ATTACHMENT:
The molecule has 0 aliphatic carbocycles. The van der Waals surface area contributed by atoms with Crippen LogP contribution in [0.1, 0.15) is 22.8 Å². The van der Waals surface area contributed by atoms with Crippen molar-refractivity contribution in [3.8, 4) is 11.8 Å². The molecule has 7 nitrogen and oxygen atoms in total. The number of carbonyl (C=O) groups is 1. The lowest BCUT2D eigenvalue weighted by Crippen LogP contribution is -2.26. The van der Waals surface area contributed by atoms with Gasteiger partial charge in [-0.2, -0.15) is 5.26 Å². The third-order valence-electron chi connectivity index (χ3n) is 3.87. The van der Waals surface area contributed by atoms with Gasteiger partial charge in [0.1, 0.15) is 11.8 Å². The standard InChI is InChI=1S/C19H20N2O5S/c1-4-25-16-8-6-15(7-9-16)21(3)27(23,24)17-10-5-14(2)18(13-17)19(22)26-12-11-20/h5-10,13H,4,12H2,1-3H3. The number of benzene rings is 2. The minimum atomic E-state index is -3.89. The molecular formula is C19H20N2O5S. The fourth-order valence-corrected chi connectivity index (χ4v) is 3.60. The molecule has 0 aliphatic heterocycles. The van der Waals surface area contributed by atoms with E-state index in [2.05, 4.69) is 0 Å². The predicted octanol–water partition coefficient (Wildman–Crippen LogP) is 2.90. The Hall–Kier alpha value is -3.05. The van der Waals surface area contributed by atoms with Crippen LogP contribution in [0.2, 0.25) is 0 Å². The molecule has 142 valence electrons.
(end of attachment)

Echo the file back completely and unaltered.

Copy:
The molecule has 0 aliphatic carbocycles. The van der Waals surface area contributed by atoms with Crippen LogP contribution in [0.1, 0.15) is 22.8 Å². The van der Waals surface area contributed by atoms with Crippen molar-refractivity contribution in [3.8, 4) is 11.8 Å². The molecule has 7 nitrogen and oxygen atoms in total. The number of carbonyl (C=O) groups is 1. The lowest BCUT2D eigenvalue weighted by Crippen LogP contribution is -2.26. The van der Waals surface area contributed by atoms with Gasteiger partial charge in [-0.2, -0.15) is 5.26 Å². The third-order valence-electron chi connectivity index (χ3n) is 3.87. The van der Waals surface area contributed by atoms with Gasteiger partial charge in [0.1, 0.15) is 11.8 Å². The standard InChI is InChI=1S/C19H20N2O5S/c1-4-25-16-8-6-15(7-9-16)21(3)27(23,24)17-10-5-14(2)18(13-17)19(22)26-12-11-20/h5-10,13H,4,12H2,1-3H3. The number of benzene rings is 2. The minimum atomic E-state index is -3.89. The molecular formula is C19H20N2O5S. The fourth-order valence-corrected chi connectivity index (χ4v) is 3.60. The molecule has 0 aliphatic heterocycles. The van der Waals surface area contributed by atoms with E-state index in [2.05, 4.69) is 0 Å². The predicted octanol–water partition coefficient (Wildman–Crippen LogP) is 2.90. The Hall–Kier alpha value is -3.05. The van der Waals surface area contributed by atoms with Crippen LogP contribution in [0.2, 0.25) is 0 Å². The molecule has 142 valence electrons.